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Mario Draghi pulls out his big bazooka

Mario Draghi pulled out the biggest bazooka he could find in his second-last monetary policy meeting as boss of the European Central Bank. John Stepek explains what it means.

Mario Draghi, President of the European Central Bank © Sean Gallup/Getty Images

Mario Draghi

Has Mario Draghi managed to pull off another "whatever it takes" moment?

It's probably too early to tell. But he certainly pulled out the biggest bazooka he could find in this, his second-last monetary policy meeting as boss of the European Central Bank (ECB), before he hands over to Christine Lagarde.

So what's his legacy?

First, as expected, he cut the eurozone interest rate from negative 0.4% to negative 0.5%. That's a record low.

The ECB is also introducing a "tiering system" to try to insulate the banking sector against the impact of negative rates. This has already been done in Japan, Denmark and Switzerland, which also have negative rates. On the banking front, there will also be a package of cheap loans.

The ECB will also restart quantitative easing (QE). From November, it will buy €20bn worth of bonds a month.

That sounds like it was less than the market had expected. However, the key point is that Draghi didn't put an end date on this. In other words, it'll carry on "for as long as necessary to reinforce the accommodative impact of policy rates, and to end shortly before" the main ECB rate starts rising.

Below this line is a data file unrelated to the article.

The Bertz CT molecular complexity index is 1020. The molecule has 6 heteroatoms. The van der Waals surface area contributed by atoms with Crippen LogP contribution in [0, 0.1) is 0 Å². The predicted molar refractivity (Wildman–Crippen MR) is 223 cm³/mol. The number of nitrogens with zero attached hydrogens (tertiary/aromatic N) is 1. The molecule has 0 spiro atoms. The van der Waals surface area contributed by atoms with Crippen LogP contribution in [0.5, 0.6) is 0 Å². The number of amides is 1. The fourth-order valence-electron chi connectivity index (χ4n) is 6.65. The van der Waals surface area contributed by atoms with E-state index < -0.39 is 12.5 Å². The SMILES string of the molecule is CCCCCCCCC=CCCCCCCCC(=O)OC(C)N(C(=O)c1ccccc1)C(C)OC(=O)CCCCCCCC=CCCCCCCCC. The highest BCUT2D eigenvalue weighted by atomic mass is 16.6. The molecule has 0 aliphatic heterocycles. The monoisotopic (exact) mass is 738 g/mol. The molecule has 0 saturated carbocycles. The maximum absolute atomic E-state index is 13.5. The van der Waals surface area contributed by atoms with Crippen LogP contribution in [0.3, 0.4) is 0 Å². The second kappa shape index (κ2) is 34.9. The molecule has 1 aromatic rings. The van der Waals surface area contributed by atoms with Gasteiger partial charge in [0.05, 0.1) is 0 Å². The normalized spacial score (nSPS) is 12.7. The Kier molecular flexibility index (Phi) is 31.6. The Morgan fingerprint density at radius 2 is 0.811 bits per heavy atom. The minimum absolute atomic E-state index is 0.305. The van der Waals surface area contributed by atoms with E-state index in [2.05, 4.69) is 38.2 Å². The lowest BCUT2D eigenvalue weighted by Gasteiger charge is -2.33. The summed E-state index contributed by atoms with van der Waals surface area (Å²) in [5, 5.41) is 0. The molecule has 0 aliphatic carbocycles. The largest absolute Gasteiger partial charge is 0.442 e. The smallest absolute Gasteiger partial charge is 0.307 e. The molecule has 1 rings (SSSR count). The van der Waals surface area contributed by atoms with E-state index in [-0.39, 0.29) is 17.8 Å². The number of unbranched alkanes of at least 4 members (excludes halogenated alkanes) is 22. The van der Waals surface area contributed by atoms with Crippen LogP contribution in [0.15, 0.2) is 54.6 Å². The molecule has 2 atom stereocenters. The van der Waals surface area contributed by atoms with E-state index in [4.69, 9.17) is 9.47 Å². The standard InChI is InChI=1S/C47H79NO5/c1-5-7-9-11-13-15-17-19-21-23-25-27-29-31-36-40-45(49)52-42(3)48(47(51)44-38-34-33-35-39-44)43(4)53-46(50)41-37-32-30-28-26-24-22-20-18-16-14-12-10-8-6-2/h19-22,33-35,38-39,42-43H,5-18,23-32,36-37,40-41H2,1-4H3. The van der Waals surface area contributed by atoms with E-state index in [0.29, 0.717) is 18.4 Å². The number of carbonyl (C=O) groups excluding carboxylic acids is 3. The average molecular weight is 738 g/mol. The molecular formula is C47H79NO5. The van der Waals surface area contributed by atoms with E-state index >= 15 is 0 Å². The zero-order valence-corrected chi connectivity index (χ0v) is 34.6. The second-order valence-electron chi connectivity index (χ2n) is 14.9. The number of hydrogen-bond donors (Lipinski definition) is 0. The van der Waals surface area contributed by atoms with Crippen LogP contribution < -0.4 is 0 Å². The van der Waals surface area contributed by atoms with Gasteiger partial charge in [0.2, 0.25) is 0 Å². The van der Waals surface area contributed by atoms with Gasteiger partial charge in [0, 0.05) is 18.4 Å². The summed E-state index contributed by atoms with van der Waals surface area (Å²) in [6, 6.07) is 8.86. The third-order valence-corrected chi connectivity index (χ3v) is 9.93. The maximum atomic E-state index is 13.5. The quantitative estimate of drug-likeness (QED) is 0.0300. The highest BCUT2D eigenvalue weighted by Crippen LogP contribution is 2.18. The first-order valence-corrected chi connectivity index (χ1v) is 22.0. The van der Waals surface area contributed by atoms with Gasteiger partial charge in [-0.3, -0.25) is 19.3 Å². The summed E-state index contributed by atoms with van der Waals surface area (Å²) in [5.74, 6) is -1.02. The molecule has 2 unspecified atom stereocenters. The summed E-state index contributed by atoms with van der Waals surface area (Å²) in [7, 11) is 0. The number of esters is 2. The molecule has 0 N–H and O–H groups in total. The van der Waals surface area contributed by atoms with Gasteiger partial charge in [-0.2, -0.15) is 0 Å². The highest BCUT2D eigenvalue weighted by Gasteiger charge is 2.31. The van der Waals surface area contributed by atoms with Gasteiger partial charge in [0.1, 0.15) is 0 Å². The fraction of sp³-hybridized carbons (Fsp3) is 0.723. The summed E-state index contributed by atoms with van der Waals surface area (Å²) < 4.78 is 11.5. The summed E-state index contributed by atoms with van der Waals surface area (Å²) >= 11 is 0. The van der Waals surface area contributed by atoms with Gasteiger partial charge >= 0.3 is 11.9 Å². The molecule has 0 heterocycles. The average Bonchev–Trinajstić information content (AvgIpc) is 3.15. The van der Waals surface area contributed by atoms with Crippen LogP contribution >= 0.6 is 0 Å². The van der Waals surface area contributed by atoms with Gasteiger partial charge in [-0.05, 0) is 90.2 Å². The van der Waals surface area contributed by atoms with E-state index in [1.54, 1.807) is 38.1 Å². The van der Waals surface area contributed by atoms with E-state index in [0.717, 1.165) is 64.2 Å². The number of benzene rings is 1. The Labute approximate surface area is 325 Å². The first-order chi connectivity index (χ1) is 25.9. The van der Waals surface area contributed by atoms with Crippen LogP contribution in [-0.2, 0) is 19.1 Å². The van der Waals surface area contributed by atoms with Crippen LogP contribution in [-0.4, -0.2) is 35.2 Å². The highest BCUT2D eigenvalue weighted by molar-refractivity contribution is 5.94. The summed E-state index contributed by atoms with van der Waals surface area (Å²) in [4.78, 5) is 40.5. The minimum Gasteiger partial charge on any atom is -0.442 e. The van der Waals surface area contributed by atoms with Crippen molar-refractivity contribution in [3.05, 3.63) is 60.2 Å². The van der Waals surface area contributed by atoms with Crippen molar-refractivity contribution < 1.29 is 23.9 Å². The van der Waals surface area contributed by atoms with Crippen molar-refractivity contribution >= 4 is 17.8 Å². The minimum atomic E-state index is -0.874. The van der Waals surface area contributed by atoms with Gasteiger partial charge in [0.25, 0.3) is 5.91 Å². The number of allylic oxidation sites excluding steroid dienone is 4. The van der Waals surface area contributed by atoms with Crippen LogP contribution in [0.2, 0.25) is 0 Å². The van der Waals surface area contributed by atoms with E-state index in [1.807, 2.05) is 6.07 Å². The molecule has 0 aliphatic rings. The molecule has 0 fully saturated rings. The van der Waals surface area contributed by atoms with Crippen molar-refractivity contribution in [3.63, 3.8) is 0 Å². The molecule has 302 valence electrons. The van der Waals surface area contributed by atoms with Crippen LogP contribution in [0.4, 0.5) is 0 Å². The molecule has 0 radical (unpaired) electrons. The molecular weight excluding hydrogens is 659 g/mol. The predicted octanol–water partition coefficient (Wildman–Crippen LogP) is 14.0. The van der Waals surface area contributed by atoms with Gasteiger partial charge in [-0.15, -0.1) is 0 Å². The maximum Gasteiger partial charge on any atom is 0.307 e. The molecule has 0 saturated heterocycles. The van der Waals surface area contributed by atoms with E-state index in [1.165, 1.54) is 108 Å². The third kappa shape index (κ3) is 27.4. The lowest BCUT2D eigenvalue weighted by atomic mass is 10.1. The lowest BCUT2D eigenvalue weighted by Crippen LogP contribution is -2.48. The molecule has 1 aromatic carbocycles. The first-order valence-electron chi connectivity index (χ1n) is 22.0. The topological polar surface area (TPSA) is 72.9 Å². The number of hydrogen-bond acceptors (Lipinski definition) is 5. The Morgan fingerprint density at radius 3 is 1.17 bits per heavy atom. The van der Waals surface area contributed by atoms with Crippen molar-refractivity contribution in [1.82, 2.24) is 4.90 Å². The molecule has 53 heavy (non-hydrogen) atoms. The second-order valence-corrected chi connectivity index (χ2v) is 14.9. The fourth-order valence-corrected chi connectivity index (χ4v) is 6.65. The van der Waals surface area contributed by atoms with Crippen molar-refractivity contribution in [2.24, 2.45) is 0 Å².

That means, in effect, "QE Infinity". Or at least, it sort-of does. The ECB can buy no more than 33% of any government's outstanding debt, and it didn't change the limits today. However, it's worth noting that Draghi once again told governments that fiscal policy (ie, government spending) was the real way out of the eurozone's economic malaise. "Now is the time for fiscal policy to take charge."

If governments are issuing a lot more debt, maybe the issue of a ceiling on the amount the ECB can buy at the current rate won't end up being a problem.

Overall, it certainly seems to be on the "dovish" side. What's interesting so far (and we'll have more on this tomorrow) has been the market reaction.

German bund yields at first plunged (ie, bond prices went up) as investors anticipated a lot more buying. They then rose (ie, bond prices fell) as investors apparently had second thoughts.

Some argued that this is because the ECB can't actually do QE infinity if the 33% limit is still there. I'm not so sure. My own view is that this is the result of investors becoming more optimistic that the ECB is determined to ensure the region avoids a deflationary denouement. It's hard to justify the German bund with a negative yield if the economy is going to start growing again.

Maybe I'm reading too much into it. We'll see how the market shakes out for the rest of the day.

But in all, this was more dovish than expected, and if nothing else, it puts more pressure on the Federal Reserve, America's central bank, to loosen policy too. Which of course, markets are very keen on.

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